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Tourism has no plan B in post-coronavirus age

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As Cyprus tourism, hardest hit by COVID-19, is trying to stand on its feet it is dangerously running out of time due to an over-reliance on its warm Mediterranean sun and sandy beaches.

The shutdown of borders, the grounding of flights, imposition of social distancing measures and closing hotels and restaurants have spelt disaster for many countries.

But with Cyprus performing well in putting a lid on the spreading of COVID-19, it appeared ready to receive tourists ready to brave the outside world after lockdowns in Europe ended.

However, Cyprus does not have enough time to save the tourist season which essentially ends in August, as the island has yet to see investments in other forms of tourism which could prolong the season.

“The coronavirus outbreak, better yet, the aftermath has proven to us that we should have been investing in alternative tourism products, rather than just relying on the beach and sun to draw in holiday-makers,” said Fanos Tekelas, UCLAN Cyprus lecturer in Innovation and Entrepreneurship.

He argues that relying solely on the summer season, even more on a specific kind of tourism where tourists spend their time and money on hotels and beaches leaves Cyprus with no plan B in the aftermath of the coronavirus outbreak.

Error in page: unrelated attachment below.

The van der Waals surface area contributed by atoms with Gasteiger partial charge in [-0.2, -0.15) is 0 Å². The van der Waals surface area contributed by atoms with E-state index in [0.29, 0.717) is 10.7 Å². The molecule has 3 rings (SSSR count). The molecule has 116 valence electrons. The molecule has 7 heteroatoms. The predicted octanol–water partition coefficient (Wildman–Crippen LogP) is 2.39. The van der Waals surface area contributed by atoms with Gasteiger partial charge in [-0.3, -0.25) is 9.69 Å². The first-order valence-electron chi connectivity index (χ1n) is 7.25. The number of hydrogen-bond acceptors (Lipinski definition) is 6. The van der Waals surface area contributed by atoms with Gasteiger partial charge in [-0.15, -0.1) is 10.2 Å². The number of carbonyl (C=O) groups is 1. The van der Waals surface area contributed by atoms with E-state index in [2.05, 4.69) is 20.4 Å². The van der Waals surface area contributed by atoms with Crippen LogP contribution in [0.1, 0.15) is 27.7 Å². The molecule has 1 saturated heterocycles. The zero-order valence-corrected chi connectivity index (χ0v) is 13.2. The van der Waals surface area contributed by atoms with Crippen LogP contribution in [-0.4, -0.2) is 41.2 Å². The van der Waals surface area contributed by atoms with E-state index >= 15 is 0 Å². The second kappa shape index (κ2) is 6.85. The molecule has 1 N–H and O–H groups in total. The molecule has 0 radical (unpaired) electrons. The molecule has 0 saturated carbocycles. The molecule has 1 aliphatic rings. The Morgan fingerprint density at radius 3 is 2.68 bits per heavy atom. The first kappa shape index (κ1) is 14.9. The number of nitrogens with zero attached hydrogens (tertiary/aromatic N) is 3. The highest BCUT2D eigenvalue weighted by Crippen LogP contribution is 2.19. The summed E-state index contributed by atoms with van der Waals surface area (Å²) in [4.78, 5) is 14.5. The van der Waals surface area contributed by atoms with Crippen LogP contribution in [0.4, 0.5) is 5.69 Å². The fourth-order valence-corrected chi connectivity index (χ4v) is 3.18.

“Britons will have a hard time booking a holiday package as British tour operators notified Cyprus that they cannot include the island in their schedules if the country insists on asking tourists to carry a negative test for Covid-19 as a requirement to enter.”

Tekelas said that Cyprus has been focusing on the birth of new high-luxury hotels in key locations with little emphasis given on enhancing other products such as sports tourism.

“While in September Cyprus still offers tourists a sunny destination, after that pretty everything closes down.

We have not invested enough in other forms of tourism like agritourism, religious, sports and medical tourism to be able to attract more tourists in the not so warm months of the year,” said Tekelas.

He noted that over the past few years, authorities have done a good job in increasing seasonal tourists but this is not enough as Cyprus needs to increase winter tourism.